A new study reports that from 1999 to 2013, there have been decreases in mortality, hospitalization rates and inpatient expenditures among Medicare fee-for-service beneficiaries aged 65 and above.

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All-cause mortality among Medicare beneficiaries fell from 5.3% in 1999 to 4.5% in 2013.

The study, published in JAMA, investigates health outcome trends in the Medicare fee-for-service population, utilizing data from over 68 million Medicare beneficiaries across the US.

“Even though it is difficult to disentangle the specific reasons for improvement, it is clear that over the past 15 years there have been marked reductions in mortality, hospitalization, and adverse hospital outcomes among the Medicare population aged 65 years or older,” the authors write.

Dr. Harlan M. Kromholz, of Yale University School of Medicine in New Haven, CN, and colleagues felt that changes made to health care in terms of both technology and delivery warranted investigation to find out whether they had provided benefit or caused harm to the general population.

They considered the Medicare population to be ideally positioned as a source of data that could reveal the outcomes of the changes made within health care from 1999 to 2013.

A total of 68,374,904 Medicare beneficiaries – including 60,056,069 fee-for-service beneficiaries – made up the sample analyzed in the study.

The researchers noted that across the Medicare population, the annual rate of all-cause mortality fell from 5.3% at the start of the study period to 4.5% in 2013.

A wide variety of improvements was observed among fee-for-service beneficiaries. The total number of hospitalizations fell, as did the average length of hospital stays along with the number of hospitalizations that involved major surgery.

Inpatients expenditures also fell for this group of patients over the duration of the study. After adjusting for inflation, inpatient expenditures fell from $3,290 in 1999 to $2,801 by 2013.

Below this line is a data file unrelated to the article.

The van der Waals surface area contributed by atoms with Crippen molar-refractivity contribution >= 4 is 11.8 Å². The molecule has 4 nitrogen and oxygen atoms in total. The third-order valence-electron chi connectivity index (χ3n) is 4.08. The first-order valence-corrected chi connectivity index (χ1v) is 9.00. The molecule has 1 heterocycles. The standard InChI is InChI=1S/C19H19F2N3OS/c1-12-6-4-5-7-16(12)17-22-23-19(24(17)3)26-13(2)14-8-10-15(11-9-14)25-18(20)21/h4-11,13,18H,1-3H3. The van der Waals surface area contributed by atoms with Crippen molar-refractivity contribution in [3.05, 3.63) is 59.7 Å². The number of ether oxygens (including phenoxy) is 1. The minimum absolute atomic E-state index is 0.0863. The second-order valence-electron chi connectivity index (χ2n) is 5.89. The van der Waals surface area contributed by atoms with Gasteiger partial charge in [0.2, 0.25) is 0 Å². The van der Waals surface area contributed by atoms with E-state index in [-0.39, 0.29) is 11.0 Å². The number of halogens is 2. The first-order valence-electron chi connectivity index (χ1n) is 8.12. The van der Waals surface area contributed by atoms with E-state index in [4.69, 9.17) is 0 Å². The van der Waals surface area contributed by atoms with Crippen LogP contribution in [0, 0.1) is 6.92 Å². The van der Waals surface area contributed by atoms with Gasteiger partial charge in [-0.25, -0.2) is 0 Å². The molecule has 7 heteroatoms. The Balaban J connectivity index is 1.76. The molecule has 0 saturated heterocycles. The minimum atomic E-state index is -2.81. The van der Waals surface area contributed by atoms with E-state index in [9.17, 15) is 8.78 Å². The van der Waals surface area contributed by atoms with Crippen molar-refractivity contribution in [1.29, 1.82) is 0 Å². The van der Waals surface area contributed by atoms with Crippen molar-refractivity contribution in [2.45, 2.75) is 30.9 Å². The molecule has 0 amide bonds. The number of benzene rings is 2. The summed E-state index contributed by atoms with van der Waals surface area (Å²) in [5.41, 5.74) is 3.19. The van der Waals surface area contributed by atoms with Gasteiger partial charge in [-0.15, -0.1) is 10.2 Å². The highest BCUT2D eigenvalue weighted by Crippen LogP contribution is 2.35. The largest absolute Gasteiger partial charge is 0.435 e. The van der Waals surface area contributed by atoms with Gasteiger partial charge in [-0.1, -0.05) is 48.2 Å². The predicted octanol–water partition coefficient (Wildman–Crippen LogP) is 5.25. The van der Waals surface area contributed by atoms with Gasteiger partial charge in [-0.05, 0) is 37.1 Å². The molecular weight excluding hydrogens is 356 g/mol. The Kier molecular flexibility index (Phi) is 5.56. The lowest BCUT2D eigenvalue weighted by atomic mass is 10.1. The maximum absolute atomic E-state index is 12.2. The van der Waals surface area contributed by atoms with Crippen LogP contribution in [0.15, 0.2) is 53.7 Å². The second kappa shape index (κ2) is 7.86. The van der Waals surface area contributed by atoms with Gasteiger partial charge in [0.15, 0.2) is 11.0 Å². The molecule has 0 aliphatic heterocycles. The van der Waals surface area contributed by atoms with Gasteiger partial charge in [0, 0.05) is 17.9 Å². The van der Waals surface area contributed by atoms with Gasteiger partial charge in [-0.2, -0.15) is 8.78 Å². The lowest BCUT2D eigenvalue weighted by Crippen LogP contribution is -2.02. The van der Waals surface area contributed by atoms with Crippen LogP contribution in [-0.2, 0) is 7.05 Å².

The researchers also assessed how standards of treatment and outcomes had changed for patients during the last 6 months of life, and again, improvements were observed among fee-for-service beneficiaries.

Hospitalizations fell from 131 to 103 per 100 deaths. By 2013, the percentage of beneficiaries who had one or more hospitalizations had fallen from 70.5% to 57% per 100 deaths. Although inpatient expenditure initially rose from $15,312 in 1999 to $17,423 in 2009, by 2013 it had decreased to $13,388.

These improvements were consistent among different demographic and geographic groups, and many of the worst performing regions in 2013 were found to be performing at a higher level than the best performing regions in 1999.

The researchers state that there are several possible explanations for the reductions in all-cause mortality and hospitalizations. National efforts to improve patient care have stepped up and technological advances have improved the type of care that can be offered, as well as how it is delivered.

Not only this, but healthier behaviors became more prevalent during the study period. “Although the prevalence of obesity was increasing,” the authors write, “this period was marked by increases in rates of exercise and decreases in rates of smoking.”

The authors state that there is now a need for further study of all expenditures in order to reveal how reductions in inpatient expenditures are related to those in other areas.

“Health outcomes related to hospitalizations appear to have improved substantially in the last 2 decades,” they conclude.

Last year, Medical News Today reported on an analysis from lung disease experts that stated new policies concerning hospital readmissions for chronic obstructive pulmonary disease (COPD) could penalize vulnerable patients.